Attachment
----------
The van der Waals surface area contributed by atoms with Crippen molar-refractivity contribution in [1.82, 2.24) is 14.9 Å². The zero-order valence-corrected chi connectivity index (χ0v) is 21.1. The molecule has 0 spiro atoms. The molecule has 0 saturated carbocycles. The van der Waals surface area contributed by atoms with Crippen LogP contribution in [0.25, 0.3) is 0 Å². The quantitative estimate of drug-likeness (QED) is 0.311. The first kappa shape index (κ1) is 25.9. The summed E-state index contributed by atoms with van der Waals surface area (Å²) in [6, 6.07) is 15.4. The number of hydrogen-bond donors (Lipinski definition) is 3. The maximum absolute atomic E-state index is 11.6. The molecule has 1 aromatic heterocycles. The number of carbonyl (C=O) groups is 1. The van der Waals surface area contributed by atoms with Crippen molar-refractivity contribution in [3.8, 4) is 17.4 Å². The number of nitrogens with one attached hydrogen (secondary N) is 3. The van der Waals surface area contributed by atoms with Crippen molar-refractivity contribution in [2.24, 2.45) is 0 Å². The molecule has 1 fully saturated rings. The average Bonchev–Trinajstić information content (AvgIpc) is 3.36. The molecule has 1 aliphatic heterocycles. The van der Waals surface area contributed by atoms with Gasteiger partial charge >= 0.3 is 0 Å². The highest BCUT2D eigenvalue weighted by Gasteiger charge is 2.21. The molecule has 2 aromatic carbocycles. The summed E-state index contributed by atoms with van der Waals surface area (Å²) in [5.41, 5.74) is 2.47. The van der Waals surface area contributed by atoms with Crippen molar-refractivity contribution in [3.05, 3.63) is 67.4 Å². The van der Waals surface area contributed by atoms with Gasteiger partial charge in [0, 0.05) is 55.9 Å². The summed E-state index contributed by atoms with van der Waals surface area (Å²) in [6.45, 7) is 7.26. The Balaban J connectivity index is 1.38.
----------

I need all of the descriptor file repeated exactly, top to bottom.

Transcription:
The van der Waals surface area contributed by atoms with Crippen molar-refractivity contribution in [1.82, 2.24) is 14.9 Å². The zero-order valence-corrected chi connectivity index (χ0v) is 21.1. The molecule has 0 spiro atoms. The molecule has 0 saturated carbocycles. The van der Waals surface area contributed by atoms with Crippen LogP contribution in [0.25, 0.3) is 0 Å². The quantitative estimate of drug-likeness (QED) is 0.311. The first kappa shape index (κ1) is 25.9. The summed E-state index contributed by atoms with van der Waals surface area (Å²) in [6, 6.07) is 15.4. The number of hydrogen-bond donors (Lipinski definition) is 3. The maximum absolute atomic E-state index is 11.6. The molecule has 1 aromatic heterocycles. The number of carbonyl (C=O) groups is 1. The van der Waals surface area contributed by atoms with Crippen molar-refractivity contribution in [3.8, 4) is 17.4 Å². The number of nitrogens with one attached hydrogen (secondary N) is 3. The van der Waals surface area contributed by atoms with Crippen molar-refractivity contribution in [2.24, 2.45) is 0 Å². The molecule has 1 fully saturated rings. The average Bonchev–Trinajstić information content (AvgIpc) is 3.36. The molecule has 1 aliphatic heterocycles. The van der Waals surface area contributed by atoms with Gasteiger partial charge >= 0.3 is 0 Å². The highest BCUT2D eigenvalue weighted by Gasteiger charge is 2.21. The molecule has 2 aromatic carbocycles. The summed E-state index contributed by atoms with van der Waals surface area (Å²) in [5.41, 5.74) is 2.47. The van der Waals surface area contributed by atoms with Crippen molar-refractivity contribution in [3.05, 3.63) is 67.4 Å². The van der Waals surface area contributed by atoms with Gasteiger partial charge in [0, 0.05) is 55.9 Å². The summed E-state index contributed by atoms with van der Waals surface area (Å²) in [6.45, 7) is 7.26. The Balaban J connectivity index is 1.38.